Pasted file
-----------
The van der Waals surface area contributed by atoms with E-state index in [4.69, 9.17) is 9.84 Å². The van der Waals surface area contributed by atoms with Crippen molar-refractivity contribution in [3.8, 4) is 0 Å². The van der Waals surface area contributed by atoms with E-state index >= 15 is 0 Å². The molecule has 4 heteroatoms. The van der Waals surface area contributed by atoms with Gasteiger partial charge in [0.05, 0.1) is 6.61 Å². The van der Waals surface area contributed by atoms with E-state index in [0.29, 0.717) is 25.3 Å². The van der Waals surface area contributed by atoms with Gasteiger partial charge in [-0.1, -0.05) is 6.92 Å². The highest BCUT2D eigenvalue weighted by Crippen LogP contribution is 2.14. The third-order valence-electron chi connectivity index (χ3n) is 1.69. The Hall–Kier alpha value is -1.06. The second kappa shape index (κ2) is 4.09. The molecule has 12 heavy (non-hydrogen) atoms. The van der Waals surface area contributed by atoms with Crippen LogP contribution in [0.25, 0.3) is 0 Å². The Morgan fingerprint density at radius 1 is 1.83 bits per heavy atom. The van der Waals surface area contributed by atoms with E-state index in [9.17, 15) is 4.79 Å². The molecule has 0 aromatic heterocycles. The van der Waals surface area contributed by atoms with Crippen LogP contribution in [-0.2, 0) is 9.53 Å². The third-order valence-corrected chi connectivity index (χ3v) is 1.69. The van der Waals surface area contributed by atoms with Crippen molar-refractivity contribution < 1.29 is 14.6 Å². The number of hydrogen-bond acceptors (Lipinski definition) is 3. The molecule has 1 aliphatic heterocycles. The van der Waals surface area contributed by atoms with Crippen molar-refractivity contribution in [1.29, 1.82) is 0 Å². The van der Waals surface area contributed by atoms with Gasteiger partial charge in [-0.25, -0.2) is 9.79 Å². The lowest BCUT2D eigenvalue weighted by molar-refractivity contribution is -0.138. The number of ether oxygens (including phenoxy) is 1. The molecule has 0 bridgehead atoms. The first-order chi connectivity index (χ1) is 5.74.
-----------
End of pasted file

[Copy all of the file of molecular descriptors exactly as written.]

The van der Waals surface area contributed by atoms with E-state index in [4.69, 9.17) is 9.84 Å². The van der Waals surface area contributed by atoms with Crippen molar-refractivity contribution in [3.8, 4) is 0 Å². The van der Waals surface area contributed by atoms with E-state index >= 15 is 0 Å². The molecule has 4 heteroatoms. The van der Waals surface area contributed by atoms with Gasteiger partial charge in [0.05, 0.1) is 6.61 Å². The van der Waals surface area contributed by atoms with E-state index in [0.29, 0.717) is 25.3 Å². The van der Waals surface area contributed by atoms with Gasteiger partial charge in [-0.1, -0.05) is 6.92 Å². The highest BCUT2D eigenvalue weighted by Crippen LogP contribution is 2.14. The third-order valence-electron chi connectivity index (χ3n) is 1.69. The Hall–Kier alpha value is -1.06. The second kappa shape index (κ2) is 4.09. The molecule has 12 heavy (non-hydrogen) atoms. The van der Waals surface area contributed by atoms with Crippen LogP contribution in [0.25, 0.3) is 0 Å². The Morgan fingerprint density at radius 1 is 1.83 bits per heavy atom. The van der Waals surface area contributed by atoms with E-state index in [9.17, 15) is 4.79 Å². The molecule has 0 aromatic heterocycles. The van der Waals surface area contributed by atoms with Crippen LogP contribution in [-0.2, 0) is 9.53 Å². The third-order valence-corrected chi connectivity index (χ3v) is 1.69. The van der Waals surface area contributed by atoms with Crippen molar-refractivity contribution < 1.29 is 14.6 Å². The number of hydrogen-bond acceptors (Lipinski definition) is 3. The molecule has 1 aliphatic heterocycles. The van der Waals surface area contributed by atoms with Crippen molar-refractivity contribution in [1.29, 1.82) is 0 Å². The van der Waals surface area contributed by atoms with Gasteiger partial charge in [-0.25, -0.2) is 9.79 Å². The lowest BCUT2D eigenvalue weighted by molar-refractivity contribution is -0.138. The number of ether oxygens (including phenoxy) is 1. The molecule has 0 bridgehead atoms. The first-order chi connectivity index (χ1) is 5.74.